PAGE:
How Do Alpha Hydroxy Acids Work?
Despite what many cosmetic marketers claim, there aren’t a lot of anti-aging actives that work when delivered from topical applications. Retinol, maybe Niacinamide but not much else. However, alpha hydroxy acids (AHA) are one such active that works. But the exact mechanism by which they work has been unknown. At least until now.
Alpha Hydroxy Acids
First, an AHA is a class of compounds that contains both a carboxylic acid and a hydroxyl group on an adjacent carbon. Common ingredients include glycolic acid, lactic acid, and citric acid. They have been proven to treat conditions like acne, UV damage, and wrinkling. In high concentrations, they work as skin peels which can lead to temporary skin smoothing. They aren’t the most effective anti-aging ingredients but they do work.
Now, researchers think they have figured out how these thing work. Candidly, I never thought there was much mystery to how they work. I just figured an acid broke down the “glue” that held skin cells in the out mantel together and that led to exfoliation. But if it were that simple, any acid should work and they don’t. AHAs are special.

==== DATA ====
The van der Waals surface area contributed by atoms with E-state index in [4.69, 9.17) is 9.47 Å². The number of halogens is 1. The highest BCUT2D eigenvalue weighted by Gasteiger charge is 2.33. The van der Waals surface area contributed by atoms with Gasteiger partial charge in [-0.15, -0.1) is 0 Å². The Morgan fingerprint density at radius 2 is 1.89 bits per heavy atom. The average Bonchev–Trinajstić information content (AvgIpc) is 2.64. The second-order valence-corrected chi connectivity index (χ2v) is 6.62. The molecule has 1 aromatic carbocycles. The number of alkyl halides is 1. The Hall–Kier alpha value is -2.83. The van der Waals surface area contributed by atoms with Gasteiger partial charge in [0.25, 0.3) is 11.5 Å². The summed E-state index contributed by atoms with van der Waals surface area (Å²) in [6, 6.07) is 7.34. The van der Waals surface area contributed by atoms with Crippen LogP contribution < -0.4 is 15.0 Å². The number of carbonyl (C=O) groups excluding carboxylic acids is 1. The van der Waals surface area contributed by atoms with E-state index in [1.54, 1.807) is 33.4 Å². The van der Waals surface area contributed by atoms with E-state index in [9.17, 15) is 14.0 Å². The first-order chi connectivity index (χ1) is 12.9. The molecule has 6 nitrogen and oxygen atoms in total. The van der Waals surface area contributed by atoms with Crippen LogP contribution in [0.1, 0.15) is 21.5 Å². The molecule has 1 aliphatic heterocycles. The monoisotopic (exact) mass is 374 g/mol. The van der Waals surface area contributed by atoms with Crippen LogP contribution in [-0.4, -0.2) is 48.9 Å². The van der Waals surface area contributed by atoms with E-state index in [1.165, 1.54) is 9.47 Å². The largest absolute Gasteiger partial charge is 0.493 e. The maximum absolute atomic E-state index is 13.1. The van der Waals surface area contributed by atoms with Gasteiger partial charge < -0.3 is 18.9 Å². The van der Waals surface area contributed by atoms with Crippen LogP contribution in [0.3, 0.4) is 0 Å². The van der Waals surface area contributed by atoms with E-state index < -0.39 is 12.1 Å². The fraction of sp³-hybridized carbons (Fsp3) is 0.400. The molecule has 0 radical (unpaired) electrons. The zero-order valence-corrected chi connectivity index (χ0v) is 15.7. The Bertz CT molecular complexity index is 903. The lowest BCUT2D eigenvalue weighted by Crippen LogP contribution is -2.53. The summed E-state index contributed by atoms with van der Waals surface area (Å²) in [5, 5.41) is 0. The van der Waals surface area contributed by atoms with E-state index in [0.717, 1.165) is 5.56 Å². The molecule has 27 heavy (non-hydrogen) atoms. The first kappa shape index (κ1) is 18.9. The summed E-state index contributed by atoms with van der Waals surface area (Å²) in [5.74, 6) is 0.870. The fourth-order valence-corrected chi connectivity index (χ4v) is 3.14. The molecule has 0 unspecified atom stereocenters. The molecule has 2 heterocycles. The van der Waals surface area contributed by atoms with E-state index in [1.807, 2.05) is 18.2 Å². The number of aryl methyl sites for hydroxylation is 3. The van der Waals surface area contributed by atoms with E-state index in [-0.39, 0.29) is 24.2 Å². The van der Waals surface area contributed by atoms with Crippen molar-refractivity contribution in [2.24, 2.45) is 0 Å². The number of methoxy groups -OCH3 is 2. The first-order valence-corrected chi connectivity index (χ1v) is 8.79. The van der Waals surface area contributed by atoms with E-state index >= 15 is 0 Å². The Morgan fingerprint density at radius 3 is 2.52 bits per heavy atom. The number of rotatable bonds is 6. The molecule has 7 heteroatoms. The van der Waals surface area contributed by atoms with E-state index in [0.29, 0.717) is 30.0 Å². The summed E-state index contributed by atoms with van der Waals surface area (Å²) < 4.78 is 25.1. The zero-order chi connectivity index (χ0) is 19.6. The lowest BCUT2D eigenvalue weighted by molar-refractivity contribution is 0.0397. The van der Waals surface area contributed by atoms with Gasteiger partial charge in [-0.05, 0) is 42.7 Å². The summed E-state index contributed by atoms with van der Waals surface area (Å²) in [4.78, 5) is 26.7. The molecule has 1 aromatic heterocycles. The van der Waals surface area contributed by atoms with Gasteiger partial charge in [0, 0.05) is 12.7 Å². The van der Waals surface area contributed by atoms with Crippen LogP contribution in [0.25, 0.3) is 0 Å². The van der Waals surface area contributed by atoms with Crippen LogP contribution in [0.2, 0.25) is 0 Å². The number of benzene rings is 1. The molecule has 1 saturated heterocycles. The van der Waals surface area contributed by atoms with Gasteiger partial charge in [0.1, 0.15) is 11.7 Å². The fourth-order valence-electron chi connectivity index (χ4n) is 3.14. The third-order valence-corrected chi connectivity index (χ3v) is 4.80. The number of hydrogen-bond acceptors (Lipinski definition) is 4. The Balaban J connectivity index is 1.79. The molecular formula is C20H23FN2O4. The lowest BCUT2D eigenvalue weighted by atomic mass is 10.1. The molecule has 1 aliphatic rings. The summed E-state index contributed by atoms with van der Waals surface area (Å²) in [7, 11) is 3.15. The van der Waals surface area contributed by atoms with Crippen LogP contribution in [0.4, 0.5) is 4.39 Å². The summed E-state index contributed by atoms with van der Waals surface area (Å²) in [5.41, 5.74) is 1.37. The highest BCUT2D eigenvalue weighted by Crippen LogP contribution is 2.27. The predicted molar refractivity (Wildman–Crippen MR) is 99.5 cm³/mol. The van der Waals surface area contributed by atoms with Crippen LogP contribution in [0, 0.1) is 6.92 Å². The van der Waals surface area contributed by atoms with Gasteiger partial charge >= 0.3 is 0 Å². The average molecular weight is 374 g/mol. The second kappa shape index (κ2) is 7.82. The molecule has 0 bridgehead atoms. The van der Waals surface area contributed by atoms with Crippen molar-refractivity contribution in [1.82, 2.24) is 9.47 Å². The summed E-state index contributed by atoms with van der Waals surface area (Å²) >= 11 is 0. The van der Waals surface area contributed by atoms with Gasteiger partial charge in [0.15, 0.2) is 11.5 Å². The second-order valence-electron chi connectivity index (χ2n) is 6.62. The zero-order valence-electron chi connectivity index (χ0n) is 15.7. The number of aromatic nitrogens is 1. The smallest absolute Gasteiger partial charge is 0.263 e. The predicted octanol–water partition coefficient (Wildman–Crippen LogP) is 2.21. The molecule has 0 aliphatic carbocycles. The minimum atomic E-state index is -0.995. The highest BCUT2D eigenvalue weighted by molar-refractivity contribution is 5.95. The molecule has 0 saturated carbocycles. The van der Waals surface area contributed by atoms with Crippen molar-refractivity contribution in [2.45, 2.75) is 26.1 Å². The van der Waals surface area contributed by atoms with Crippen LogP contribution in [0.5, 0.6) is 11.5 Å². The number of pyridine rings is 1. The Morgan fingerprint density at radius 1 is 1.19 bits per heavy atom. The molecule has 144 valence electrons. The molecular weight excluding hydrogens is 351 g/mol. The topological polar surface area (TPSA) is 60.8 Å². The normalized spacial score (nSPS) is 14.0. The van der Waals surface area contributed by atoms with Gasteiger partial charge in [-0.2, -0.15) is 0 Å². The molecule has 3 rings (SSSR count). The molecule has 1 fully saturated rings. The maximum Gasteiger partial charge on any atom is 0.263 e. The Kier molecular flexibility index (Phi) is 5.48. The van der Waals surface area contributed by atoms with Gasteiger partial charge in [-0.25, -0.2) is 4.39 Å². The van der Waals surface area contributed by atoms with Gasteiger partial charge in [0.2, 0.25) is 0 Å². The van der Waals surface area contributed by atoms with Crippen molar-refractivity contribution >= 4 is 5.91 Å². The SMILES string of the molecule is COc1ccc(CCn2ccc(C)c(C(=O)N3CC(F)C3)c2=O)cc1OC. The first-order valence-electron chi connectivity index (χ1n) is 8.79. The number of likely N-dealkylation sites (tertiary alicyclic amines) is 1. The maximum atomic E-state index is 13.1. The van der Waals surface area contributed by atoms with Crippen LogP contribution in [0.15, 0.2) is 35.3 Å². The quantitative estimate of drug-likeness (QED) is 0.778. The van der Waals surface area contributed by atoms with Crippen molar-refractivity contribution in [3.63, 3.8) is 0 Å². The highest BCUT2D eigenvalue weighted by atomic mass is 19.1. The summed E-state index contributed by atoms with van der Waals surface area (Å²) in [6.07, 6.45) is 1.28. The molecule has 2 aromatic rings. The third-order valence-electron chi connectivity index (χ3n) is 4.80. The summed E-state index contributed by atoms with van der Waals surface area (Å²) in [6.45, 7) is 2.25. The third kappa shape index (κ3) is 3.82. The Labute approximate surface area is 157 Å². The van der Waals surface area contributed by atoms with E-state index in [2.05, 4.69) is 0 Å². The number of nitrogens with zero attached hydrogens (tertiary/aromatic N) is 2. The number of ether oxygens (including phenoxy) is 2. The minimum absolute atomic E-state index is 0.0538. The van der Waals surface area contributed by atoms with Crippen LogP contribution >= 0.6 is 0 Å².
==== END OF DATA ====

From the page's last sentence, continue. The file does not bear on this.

According to research published in the Journal of Biological Chemistry, AHAs work by interacting with a membrane protein in the skin cells. They tested glycolic acid and found that it enters into keratinocytes and generates free protons. The acidic conditions activates an ion channel in the cells membrane protein which leads to a flow of calcium ions into the cell which ultimately leads to cell death due to it becoming overloaded.
I wonder if these things could be made more effective if the skin lotion included some additional Calcium. Hmmm. Something for an enterprising young cosmetic chemist to try out.
More about the author: Perry received his B.S. in Chemistry from DePaul University. He has written and edited numerous articles and books, teaches SCC continuing education classes in cosmetic science, and is the primary author at ChemistsCorner.com a website dedicated to training current and future cosmetic scientists. Read more from this author